Sum + Substance debuted to the public on Friday, February 16, 2018. What a pleasure it was to work with Christie Chandler of Art Evolution in planning and preparing for the exhibit, Hiromi Moneyhun and Dustin Harewood with encouragement and enthusiasm, Matthew Bennett and Wyatt Parlette in getting these works hung, and Laura Bennett for all the support!
I began making the work just 5 weeks shy of the last day possible to hang. A lot of setbacks happened in those five weeks: my daughter and I both got sick with the flu back-to-back, family feuds that brought stress through the roof, many days being hopped up on caffeine and lack of sleep and even bottoming out with a creative block. Despite it all, I worked up until the very last minute of delivering the work to the gallery and met my personal goal of seven pieces.
I learned so much along the way about my own personal limitations, time management, and taking a moment to step back and enjoy. All too often, I find myself lost in the minute details of each piece, letting the work speak to me to decide when it's done, looking toward the next work as there is a seemingly never-ending flow of work to be done; where I don't take a moment to breathe and look back at how far I've come.
This is by far the largest and greatest breadth of work I've shown at one time. Wednesday, March 7th is Downtown Jacksonville's First Wednesday Artwalk and the last chance to see this great exhibition in person. Hiromi Moneyhun's Kiri-e (Papercuts) are intricate, symmetrical, empowering, and meticulous. I love them and the female figures she depicts in her narrative. Dustin Harewood's 36 Views of a Dying Coral Reef are mesmerizing together with his newer works where there is a fantastic juxtaposition of structure and expressiveness that form a symbiotic relationship with color in an impactful way. The collaborative works he created with Crystal Floyd moved me when you consider all that is really going on in those small worlds, plucked out from the world and combined to reveal the reality of the situation in Barbados. Christie Chandlers play with color, pattern, and repetition to create something wholly new and ethereal was pleasant. Her willingness to take risks and move beyond the boundaries of what happens within a frame from traditional painting to a mixed media assemblage that takes me to a surreal world. Her careful use of chaos and and control reveal more about her mind and the balance we all might find ourselves seeking daily.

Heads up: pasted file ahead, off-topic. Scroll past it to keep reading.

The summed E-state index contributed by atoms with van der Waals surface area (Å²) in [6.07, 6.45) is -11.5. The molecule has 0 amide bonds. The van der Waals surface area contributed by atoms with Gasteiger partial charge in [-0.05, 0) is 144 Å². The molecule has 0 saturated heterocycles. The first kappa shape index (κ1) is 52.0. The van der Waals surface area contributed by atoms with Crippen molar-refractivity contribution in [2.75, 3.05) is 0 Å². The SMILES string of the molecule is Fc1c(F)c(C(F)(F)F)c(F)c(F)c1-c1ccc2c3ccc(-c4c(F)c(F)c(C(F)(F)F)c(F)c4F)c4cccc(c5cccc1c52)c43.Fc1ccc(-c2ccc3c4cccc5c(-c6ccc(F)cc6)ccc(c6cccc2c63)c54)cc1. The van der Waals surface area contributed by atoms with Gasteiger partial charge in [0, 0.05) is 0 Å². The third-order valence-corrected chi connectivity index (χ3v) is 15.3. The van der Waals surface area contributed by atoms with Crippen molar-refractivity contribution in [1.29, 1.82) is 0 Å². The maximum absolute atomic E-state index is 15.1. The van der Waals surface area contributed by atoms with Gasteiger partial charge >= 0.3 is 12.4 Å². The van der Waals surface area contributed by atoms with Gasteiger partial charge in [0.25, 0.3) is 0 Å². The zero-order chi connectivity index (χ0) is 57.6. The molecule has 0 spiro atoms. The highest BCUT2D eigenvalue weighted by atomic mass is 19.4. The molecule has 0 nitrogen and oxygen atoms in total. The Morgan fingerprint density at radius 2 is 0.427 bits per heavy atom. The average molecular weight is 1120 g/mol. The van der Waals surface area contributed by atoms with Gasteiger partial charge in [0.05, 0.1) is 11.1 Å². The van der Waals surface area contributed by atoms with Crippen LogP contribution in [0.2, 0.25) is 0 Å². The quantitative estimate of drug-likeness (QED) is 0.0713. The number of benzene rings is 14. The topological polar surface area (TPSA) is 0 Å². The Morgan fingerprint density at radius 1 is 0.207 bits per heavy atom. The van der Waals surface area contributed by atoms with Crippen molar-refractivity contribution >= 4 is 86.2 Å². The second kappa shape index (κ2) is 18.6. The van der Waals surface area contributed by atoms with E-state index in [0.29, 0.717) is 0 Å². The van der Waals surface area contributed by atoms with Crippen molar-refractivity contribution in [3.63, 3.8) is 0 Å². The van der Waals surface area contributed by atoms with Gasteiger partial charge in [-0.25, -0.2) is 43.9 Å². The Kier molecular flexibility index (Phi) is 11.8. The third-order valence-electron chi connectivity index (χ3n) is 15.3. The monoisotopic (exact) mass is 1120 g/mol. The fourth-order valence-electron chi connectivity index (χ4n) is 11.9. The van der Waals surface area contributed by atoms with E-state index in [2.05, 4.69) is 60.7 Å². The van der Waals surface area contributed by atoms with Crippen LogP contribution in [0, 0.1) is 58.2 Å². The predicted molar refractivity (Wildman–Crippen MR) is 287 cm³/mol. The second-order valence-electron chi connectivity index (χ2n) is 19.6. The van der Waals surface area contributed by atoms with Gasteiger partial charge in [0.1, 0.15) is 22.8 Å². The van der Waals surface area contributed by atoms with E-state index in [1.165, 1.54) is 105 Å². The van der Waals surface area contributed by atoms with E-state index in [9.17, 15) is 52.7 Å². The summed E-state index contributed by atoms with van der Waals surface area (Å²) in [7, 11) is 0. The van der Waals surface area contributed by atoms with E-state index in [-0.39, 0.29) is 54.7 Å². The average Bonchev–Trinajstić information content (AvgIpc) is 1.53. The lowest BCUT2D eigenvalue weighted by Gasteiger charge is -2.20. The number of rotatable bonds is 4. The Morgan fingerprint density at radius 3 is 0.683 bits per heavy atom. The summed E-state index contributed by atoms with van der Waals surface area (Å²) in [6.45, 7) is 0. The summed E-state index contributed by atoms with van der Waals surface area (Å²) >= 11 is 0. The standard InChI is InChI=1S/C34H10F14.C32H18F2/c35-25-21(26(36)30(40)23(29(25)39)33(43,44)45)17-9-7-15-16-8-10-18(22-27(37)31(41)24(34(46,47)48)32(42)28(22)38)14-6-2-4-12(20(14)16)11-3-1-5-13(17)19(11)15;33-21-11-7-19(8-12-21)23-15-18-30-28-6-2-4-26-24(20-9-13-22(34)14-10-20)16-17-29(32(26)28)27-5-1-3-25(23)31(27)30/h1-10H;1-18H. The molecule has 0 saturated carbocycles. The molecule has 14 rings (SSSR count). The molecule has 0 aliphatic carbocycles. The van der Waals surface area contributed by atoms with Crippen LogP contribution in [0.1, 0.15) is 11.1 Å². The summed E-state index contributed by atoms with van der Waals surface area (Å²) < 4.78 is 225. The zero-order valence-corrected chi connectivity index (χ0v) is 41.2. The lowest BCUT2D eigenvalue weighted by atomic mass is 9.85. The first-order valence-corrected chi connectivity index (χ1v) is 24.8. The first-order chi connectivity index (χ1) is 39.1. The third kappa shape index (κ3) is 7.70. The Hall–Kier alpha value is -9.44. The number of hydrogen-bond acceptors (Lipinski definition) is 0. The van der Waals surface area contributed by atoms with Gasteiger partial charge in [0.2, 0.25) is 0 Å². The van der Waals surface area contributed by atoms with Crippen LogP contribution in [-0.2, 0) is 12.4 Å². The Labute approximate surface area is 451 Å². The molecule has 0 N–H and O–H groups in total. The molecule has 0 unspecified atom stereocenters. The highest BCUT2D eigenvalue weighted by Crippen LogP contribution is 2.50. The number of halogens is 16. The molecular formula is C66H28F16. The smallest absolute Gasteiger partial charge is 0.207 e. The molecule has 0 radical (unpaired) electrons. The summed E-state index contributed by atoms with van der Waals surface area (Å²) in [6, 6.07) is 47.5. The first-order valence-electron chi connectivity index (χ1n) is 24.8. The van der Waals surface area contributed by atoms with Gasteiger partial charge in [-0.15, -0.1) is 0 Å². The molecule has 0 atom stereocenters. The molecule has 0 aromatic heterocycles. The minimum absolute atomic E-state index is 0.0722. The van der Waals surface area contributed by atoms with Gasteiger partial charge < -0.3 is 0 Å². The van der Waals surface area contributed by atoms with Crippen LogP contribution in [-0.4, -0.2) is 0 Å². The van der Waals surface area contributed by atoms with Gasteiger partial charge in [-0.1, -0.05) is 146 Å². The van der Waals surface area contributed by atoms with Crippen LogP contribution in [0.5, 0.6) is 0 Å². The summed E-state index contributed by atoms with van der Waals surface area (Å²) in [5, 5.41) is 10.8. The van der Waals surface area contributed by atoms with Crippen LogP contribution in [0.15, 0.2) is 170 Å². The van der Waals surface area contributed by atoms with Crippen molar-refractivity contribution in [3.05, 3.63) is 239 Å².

If you attended our Artist Talks you had a chance to hear more about each of our processes and works. I Think I'm Going Japanese is definitely inspired by my daughter. She is but seven years of age, curiosity fuels her desire to know more and her heritage is no exception. Being half Japanese and growing up American it can be easy to lose sight of where some of her family comes from that can inform her personal identity, both in her formative years and as she matures. As a visual artist, what better medium to use so I may share her culture and history with her in a fun and meaningful manner?
I move between the Creation Story of Izanami no Mikoto and Izanagi no Mikoto which parallels both the Christian story of Adam & Eve and the Greek myth if Persephone and Demeter. The other Gods: Amaterasu, Susano'o and Tsukuyomi stem from their story. Interjected between these gods were displayed my Kintsugi Ramen girls. The philosophy of Kintsugi beyond the physical repair of ceramics with lacquered gold, is that we are made more beautiful for the things we have been through. Let those cracks show and if you fill them, let them be with gold. I speak about the feminine perspective in the eyes of the male gaze, how she might be fetishized or viewed as something to be consumed which stretches beyond the borders of Japan to feminine identity at large.
I feel a sigh of relief to share these works with you all and look forward to many a thing that is to come soon!! Thank you all for your support, words of encouragement, constructive criticism, honest feedback, and I can only hope to inspire each of you in some way. A huge shout out to Jeffrey Enriquez for taking all these fantastic photos from the Opening Reception!